For three days a year, the Mountain Sports Festival brings together three staples of Asheville life that make it a city for fun-seekers.
There is, of course, an array of quirky participation sports, from cyclocross to disc golf. There is a variety of talented bands that perform in the center of the Festival Village and send out vibes that create a party atmosphere. And don’t forget plenty of craft beer.
“The greatest thing about the Mountain Sports Festival is that it really is the only event throughout the year that draws all those components of our Asheville culture together in one weekend,” says Chris Gragtman, who competes in paddling when he’s not enjoying other parts of the festival. “And I think that’s what I love about it.”
The MSF, which will be held Friday to Sunday, May 26-28, enters its 17th year with a new director, several fresh events and a three-year grant from the city of Asheville worth $5,400 per year.
What’s new, wildcat?
New events will be the Prone Paddling Sprint Race on the French Broad River and the BMX Street Jam at Carrier Park, both of which will be held Saturday.
Another new wrinkle is a water zone, where French Broad Outfitters and Bellyak will put on watercraft demos on Saturday and Sunday. Additions to the Kids Zone will be an instrument petting zoo, courtesy of Experience Music Asheville, and a booth by the Asheville Museum of Science.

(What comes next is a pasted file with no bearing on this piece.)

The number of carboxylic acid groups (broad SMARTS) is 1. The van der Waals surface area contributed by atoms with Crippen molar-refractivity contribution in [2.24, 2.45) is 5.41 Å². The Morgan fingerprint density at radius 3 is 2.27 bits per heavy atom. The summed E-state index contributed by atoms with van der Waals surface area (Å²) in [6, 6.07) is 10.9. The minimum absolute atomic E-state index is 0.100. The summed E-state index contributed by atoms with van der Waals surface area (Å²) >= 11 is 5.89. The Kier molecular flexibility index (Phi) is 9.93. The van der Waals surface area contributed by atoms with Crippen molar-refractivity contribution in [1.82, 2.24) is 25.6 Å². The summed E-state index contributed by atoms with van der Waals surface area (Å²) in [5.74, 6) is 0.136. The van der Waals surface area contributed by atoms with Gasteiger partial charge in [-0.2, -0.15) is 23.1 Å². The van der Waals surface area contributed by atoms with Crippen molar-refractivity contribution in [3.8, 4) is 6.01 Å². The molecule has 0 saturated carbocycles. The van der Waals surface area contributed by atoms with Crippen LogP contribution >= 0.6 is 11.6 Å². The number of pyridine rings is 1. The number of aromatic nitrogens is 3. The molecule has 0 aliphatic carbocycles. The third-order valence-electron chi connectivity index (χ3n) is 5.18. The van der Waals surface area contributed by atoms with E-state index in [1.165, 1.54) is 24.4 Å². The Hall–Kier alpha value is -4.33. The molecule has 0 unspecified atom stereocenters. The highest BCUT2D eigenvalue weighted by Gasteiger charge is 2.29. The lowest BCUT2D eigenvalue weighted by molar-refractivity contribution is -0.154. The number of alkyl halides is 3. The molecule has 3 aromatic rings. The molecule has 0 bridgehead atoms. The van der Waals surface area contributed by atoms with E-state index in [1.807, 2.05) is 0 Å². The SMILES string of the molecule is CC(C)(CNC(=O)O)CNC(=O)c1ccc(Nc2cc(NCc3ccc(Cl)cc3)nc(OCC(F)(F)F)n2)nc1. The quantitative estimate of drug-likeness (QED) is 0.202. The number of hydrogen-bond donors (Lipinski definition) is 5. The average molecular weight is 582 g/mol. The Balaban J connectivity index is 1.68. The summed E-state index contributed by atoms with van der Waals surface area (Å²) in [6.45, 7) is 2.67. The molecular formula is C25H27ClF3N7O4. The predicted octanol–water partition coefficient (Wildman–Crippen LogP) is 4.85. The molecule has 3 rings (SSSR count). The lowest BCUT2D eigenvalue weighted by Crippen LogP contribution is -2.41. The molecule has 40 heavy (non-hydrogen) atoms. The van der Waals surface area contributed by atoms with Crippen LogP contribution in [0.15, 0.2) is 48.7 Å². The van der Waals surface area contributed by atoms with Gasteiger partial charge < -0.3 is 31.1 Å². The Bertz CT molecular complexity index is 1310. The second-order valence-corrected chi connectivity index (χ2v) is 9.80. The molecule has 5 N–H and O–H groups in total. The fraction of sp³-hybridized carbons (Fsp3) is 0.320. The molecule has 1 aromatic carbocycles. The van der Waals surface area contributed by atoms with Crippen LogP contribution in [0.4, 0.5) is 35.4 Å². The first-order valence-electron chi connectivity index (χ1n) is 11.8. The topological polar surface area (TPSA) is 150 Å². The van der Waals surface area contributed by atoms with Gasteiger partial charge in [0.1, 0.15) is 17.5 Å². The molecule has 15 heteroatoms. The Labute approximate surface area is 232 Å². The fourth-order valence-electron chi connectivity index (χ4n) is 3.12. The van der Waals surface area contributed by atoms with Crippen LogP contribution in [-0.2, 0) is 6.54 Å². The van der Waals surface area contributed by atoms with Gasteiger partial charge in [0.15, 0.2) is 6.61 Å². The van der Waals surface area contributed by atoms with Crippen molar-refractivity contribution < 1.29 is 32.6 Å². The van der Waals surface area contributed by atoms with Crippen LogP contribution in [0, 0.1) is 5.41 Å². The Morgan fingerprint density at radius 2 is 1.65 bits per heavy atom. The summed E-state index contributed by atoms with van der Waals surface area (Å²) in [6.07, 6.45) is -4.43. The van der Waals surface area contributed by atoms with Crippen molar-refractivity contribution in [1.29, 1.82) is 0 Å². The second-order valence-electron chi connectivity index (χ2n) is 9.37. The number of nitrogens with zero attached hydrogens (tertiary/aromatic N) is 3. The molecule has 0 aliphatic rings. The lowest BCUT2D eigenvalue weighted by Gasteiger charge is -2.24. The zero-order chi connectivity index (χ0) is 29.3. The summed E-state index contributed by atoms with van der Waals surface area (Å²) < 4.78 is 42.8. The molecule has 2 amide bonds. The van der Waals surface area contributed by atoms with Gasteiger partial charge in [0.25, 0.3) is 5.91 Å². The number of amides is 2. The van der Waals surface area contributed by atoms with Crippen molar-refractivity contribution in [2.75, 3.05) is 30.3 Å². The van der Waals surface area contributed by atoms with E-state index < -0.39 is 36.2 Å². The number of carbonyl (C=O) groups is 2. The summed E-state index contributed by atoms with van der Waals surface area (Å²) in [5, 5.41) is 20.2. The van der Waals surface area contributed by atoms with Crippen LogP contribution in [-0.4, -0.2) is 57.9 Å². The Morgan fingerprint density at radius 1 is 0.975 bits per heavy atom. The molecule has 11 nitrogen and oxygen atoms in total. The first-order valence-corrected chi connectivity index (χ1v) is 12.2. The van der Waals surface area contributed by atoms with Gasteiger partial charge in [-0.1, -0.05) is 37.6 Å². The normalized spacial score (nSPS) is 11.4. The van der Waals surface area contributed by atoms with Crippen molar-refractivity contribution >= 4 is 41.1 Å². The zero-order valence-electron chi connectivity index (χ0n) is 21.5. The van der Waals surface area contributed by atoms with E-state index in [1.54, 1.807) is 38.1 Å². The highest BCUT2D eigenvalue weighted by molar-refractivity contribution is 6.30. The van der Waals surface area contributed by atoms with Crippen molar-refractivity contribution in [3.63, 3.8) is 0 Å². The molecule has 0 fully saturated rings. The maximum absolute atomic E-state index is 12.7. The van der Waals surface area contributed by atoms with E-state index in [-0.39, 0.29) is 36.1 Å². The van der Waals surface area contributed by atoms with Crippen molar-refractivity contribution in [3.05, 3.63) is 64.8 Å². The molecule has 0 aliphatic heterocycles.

The festival should appeal to people from all walks of life, says Tim Grotenhuis, who replaced Terry Bemis as executive director of MSF. “We have a kids village, music and outdoor sports. There’s something for everyone in Asheville who wants to come out and enjoy the festival.”
Helping with expenses will be a strategic planning grant from the city, which is key for festival organizers whose goal is to break even every year. The festival is run by an all-volunteer board of directors and sponsorships from local businesses. “It helps us with police, EMS and other city services,” Grotenhuis said of the grant. He says he’s pleased that the new funding could allow them to bring on better artists for music and even the option to try out new events. “Most of our money is made on beer sales,” he says, “[so] the grant allows us to be more flexible with what we’re doing and puts less risk on us.”